I just saw Chris Erb’s post over on the Spacing Montreal blog about the STM’s new metro map. I don’t have too much to add (since he included the link the the Super Mario Bros. 3 version of the map), but let me offer a couple thoughts.
There’s certainly not too much to complain about since the update is pretty conservative. Aside from the subtle branding updates it maintains the iconic shape and colour of the 2007 version. That said, there really isn’t much to praise here either. The salient question is whether the STM missed an opportunity to make the map better instead of just tidier.
When I think of the issues that come up regularly when I ride the metro, they tend to involve orienteering and wayfinding within the station and the immediate vicinity. Stepping off the train, there tends to be only the barest minimum of signage in the more complex stations and a busy map of the entire island of Montreal. Then when I step out of a station I often make a wrong assumption about which direction I’m facing, or have to spend a couple minutes geting my bearings before my mental map is facing the right direction.
Could a metro map help us with this? Admittedly, the beauty of the metro map is the simplicity of its message. It lays out the order of the stations, indicates the stations where lines cross, and gives basic geographical context to the system as a whole. Would it be an imposition or detraction if each of the little circular stations had a subtle arrow indicating the direction in which the main entrance faces?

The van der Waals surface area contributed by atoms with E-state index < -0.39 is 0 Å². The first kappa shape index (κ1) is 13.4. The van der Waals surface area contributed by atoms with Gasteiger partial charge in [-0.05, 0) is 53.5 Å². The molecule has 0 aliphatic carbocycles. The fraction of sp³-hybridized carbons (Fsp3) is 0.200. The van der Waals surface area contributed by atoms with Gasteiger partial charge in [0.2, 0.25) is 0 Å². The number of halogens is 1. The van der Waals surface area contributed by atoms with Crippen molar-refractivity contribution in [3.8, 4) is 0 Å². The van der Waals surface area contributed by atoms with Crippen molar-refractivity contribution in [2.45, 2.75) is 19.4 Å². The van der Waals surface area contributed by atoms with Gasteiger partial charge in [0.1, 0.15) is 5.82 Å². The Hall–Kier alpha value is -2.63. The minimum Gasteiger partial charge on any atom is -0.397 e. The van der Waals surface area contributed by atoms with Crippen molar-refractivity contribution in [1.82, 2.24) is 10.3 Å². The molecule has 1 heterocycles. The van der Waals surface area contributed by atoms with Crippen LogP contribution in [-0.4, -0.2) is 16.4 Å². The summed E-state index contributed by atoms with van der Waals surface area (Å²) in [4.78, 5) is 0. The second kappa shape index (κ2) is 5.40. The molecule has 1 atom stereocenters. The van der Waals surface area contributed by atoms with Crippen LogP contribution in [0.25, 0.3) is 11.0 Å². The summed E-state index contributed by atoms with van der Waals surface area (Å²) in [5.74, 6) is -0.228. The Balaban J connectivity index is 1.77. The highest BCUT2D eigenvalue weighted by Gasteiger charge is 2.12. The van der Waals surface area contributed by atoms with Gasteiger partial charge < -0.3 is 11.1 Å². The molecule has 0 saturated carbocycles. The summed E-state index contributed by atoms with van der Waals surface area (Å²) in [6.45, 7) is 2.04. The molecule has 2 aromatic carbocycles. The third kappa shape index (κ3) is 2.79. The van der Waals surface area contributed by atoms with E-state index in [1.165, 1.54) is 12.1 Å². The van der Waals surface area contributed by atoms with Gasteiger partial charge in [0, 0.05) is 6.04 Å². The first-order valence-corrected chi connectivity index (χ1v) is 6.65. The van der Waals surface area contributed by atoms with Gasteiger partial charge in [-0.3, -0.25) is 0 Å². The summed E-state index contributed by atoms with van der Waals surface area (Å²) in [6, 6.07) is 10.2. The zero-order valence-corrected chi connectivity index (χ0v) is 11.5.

A well designed metro map is the perfect little infographic: iconic, informative, and simple. Have we reached the limits of map design? Is simplification and tidiness the final task for the metro? I’ll be thinking about these questions when I take the metro for the next little while. Please comment if you can think of any other tweaks that could pack more useful information into the map without detracting from its simplicity and cleanliness.